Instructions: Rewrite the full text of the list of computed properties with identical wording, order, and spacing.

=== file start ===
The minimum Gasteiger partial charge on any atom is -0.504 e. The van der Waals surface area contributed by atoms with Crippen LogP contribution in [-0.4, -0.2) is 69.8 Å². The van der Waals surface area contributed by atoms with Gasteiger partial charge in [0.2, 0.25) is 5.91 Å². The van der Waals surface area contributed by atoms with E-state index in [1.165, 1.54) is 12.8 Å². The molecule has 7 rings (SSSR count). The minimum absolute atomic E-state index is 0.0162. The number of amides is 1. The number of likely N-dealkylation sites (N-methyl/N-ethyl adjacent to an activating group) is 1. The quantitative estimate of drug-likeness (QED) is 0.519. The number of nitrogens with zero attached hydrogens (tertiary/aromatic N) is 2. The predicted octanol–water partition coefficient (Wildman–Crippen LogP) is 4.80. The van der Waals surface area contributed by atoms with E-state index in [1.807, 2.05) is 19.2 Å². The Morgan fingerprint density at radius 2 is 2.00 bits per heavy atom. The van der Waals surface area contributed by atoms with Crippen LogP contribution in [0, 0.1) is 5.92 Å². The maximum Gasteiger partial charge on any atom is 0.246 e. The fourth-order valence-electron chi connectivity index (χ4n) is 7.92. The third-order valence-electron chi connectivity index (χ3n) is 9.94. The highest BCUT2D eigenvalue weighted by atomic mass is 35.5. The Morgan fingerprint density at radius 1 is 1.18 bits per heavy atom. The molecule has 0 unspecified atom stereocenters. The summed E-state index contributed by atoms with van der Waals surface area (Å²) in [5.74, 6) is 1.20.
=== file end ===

The minimum Gasteiger partial charge on any atom is -0.504 e. The van der Waals surface area contributed by atoms with Crippen LogP contribution in [-0.4, -0.2) is 69.8 Å². The van der Waals surface area contributed by atoms with Gasteiger partial charge in [0.2, 0.25) is 5.91 Å². The van der Waals surface area contributed by atoms with E-state index in [1.165, 1.54) is 12.8 Å². The molecule has 7 rings (SSSR count). The minimum absolute atomic E-state index is 0.0162. The number of amides is 1. The number of likely N-dealkylation sites (N-methyl/N-ethyl adjacent to an activating group) is 1. The quantitative estimate of drug-likeness (QED) is 0.519. The number of nitrogens with zero attached hydrogens (tertiary/aromatic N) is 2. The predicted octanol–water partition coefficient (Wildman–Crippen LogP) is 4.80. The van der Waals surface area contributed by atoms with E-state index in [1.807, 2.05) is 19.2 Å². The Morgan fingerprint density at radius 2 is 2.00 bits per heavy atom. The van der Waals surface area contributed by atoms with Crippen LogP contribution in [0, 0.1) is 5.92 Å². The maximum Gasteiger partial charge on any atom is 0.246 e. The fourth-order valence-electron chi connectivity index (χ4n) is 7.92. The third-order valence-electron chi connectivity index (χ3n) is 9.94. The highest BCUT2D eigenvalue weighted by atomic mass is 35.5. The Morgan fingerprint density at radius 1 is 1.18 bits per heavy atom. The molecule has 0 unspecified atom stereocenters. The summed E-state index contributed by atoms with van der Waals surface area (Å²) in [5.74, 6) is 1.20.